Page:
For decades, our nations enjoyed the benefits of dominant military capabilities in all domains and we relied on our geography to serve as a barrier to keep our nations beyond the reach of most conventional threats. Our ability to project power forward along with our technological overmatch has allowed us to fight forward and focus our energy on conducting operations overseas. However, our competitors have analyzed our ability to operate overseas and have invested in capabilities such as ballistic missiles, cruise missiles, hypersonic weapons, small unmanned aircraft systems, artificial intelligence, cyber capabilities, and delivery platforms to offset our strengths while exploiting our perceived weaknesses. These advancing capabilities embolden competitors and adversaries to challenge us at home, looking to threaten our people, our critical infrastructure and our power projection capabilities. As a result, the stakes are higher than they have been in decades and, for NORAD and USNORTHCOM, successful continental defense is the only option.
Whether the threats come from China, Russia, Iran, North Korea, violent extremist organizations, or transnational criminal organizations (TCOs), significant challenges persist. This environment requires a culture change that factors in homeland defense, from a global perspective, into every aspect of operational plans and strategies, decisions, and budgeting choices resulting in the sustained successful defense of our two nations.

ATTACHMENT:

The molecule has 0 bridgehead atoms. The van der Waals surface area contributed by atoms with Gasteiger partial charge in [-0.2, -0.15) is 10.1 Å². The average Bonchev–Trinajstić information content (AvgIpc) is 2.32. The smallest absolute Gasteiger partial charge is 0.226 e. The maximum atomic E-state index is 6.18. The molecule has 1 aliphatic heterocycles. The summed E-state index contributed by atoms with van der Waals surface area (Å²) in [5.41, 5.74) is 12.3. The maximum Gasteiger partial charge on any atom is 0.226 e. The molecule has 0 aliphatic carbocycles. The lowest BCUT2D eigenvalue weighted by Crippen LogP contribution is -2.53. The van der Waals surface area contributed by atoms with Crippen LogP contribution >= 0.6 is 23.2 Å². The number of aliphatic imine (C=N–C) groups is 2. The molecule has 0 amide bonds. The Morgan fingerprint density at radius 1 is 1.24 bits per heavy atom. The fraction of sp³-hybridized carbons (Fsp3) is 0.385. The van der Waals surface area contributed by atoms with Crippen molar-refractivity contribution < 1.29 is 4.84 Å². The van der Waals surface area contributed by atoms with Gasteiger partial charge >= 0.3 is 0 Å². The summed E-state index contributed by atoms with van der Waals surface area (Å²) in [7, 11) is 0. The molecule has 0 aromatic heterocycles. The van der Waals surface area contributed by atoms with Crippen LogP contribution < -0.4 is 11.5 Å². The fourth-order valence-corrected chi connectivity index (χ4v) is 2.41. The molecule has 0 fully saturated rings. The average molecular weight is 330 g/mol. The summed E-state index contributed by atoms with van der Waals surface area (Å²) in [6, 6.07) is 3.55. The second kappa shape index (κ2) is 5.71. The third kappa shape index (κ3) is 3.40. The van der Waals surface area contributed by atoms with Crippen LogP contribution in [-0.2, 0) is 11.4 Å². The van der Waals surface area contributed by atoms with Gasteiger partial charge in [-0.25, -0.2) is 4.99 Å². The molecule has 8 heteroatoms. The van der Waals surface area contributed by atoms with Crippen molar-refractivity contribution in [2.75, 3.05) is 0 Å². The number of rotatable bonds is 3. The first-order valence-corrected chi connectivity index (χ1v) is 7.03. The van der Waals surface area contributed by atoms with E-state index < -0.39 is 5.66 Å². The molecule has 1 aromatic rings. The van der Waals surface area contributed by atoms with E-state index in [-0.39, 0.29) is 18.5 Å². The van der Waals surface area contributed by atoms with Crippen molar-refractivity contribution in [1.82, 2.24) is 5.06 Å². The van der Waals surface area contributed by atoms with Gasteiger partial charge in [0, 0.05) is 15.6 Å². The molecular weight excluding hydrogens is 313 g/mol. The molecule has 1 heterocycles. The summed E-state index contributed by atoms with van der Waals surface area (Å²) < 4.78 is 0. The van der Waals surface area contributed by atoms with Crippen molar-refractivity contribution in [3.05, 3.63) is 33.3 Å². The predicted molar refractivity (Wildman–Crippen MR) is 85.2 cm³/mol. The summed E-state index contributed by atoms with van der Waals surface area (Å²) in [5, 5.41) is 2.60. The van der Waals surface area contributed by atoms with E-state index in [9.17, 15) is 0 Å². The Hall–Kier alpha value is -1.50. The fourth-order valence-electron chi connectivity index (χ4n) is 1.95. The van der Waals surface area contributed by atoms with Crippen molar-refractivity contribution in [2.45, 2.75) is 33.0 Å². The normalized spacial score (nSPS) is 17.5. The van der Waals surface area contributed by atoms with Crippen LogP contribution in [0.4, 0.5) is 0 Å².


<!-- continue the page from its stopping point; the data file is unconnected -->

The Arctic provides a good example of the changing physical and strategic environment and is a zone of international competition. Both Russia and China are increasing their activity in the Arctic. Russia’s fielding of advanced, long-range cruise missiles capable of being launched from Russian territory and flying through the northern approaches and seeking to strike targets in the United States and Canada has emerged as the dominant military threat in the Arctic. Additionally, diminished sea ice and competition over resources present overlapping challenges in this strategically significant region. China is not content to remain a mere observer in the growing competition, declaring itself a “near-Arctic state,” and has taken action to normalize its naval and commercial presence in the region to increase its access to lucrative resources and shipping routes.